Snowbelt Town Takes Y2K Seriously


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City administrator Michael Nolan has tried to make sure Norfolk, Neb., can handle whatever trouble Y2K-stricken computers hand out next year. He doesn't want anyone left cold, dark and hungry on a Nebraska winter's night.

Norfolk (pop. 24,000) has contingency plans for most things that could go wrong and since last year has been Y2K-proofing the town's computers, wastewater and sewer systems and other parts of the municipal infrastructure.

'Even I feel pretty comfortable that we are in good shape. But I'm not so sure I have the same comfort about other rural areas in Nebraska and in the United States,' said Nolan. Norfolk is one of the larger population centers in a mostly rural area of northeast Nebraska.

Nolan, a self-described 'agitator' about Y2K who participates in national and regional gatherings on the issue, now focuses on proselytizing about the computer bug to Norfolk residents and others in Nebraska. His concern is that not many people think that Y2K computer breakdowns could really affect their lives.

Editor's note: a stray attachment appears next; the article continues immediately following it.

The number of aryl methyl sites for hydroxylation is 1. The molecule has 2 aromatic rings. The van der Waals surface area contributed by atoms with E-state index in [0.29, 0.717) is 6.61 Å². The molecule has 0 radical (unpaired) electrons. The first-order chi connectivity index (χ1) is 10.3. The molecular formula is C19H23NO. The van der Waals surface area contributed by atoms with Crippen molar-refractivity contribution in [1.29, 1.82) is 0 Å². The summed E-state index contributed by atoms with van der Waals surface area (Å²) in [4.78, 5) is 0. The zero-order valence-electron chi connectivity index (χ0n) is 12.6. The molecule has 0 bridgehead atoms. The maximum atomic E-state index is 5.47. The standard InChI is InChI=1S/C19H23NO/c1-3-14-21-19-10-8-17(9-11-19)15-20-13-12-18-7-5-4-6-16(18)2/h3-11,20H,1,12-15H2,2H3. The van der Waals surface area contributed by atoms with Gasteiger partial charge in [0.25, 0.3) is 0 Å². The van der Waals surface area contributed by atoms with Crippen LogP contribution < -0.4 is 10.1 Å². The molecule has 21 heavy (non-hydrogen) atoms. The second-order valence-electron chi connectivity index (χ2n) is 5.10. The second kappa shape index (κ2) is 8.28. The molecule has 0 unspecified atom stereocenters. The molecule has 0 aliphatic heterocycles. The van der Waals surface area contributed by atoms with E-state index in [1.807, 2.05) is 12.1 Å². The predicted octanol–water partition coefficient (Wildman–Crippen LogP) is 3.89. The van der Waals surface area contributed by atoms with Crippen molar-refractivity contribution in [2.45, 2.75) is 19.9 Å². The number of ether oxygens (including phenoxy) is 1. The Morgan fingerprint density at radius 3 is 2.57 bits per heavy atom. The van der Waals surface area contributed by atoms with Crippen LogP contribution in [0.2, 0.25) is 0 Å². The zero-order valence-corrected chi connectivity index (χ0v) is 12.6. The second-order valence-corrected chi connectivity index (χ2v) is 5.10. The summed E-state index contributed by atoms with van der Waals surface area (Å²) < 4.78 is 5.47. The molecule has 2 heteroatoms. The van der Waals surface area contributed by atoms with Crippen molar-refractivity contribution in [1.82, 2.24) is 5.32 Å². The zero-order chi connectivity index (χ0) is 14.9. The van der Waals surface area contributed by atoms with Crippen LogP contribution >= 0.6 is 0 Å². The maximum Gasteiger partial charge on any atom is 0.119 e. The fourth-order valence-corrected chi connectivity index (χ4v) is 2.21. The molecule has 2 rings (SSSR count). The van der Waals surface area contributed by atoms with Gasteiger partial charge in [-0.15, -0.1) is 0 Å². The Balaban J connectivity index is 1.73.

'There is a lack of real clarity in terms of whether the federal government thinks Y2K could be a serious problem,' said Nolan. 'This has dissuaded people from continuing to be serious.'



But the current apathy about Y2K was not always the case. Last September, for example, Nolan organized a regional conference attended by 250 people. Afterward, participants formed community awareness groups to focus on such critical areas as care of the elderly, the food supply and water distribution.

This May, Nolan reported to a special U.S. Senate Y2K committee that only three of the original 12 subcommittees are still meeting. Nolan blames sliding interest on a number of factors, including inadequate media coverage, federal government assurances that Y2K will not be a serious problem and advice from the Federal Emergency Management Agency that citizens prepare for possible New Year problems as they would a three-day storm.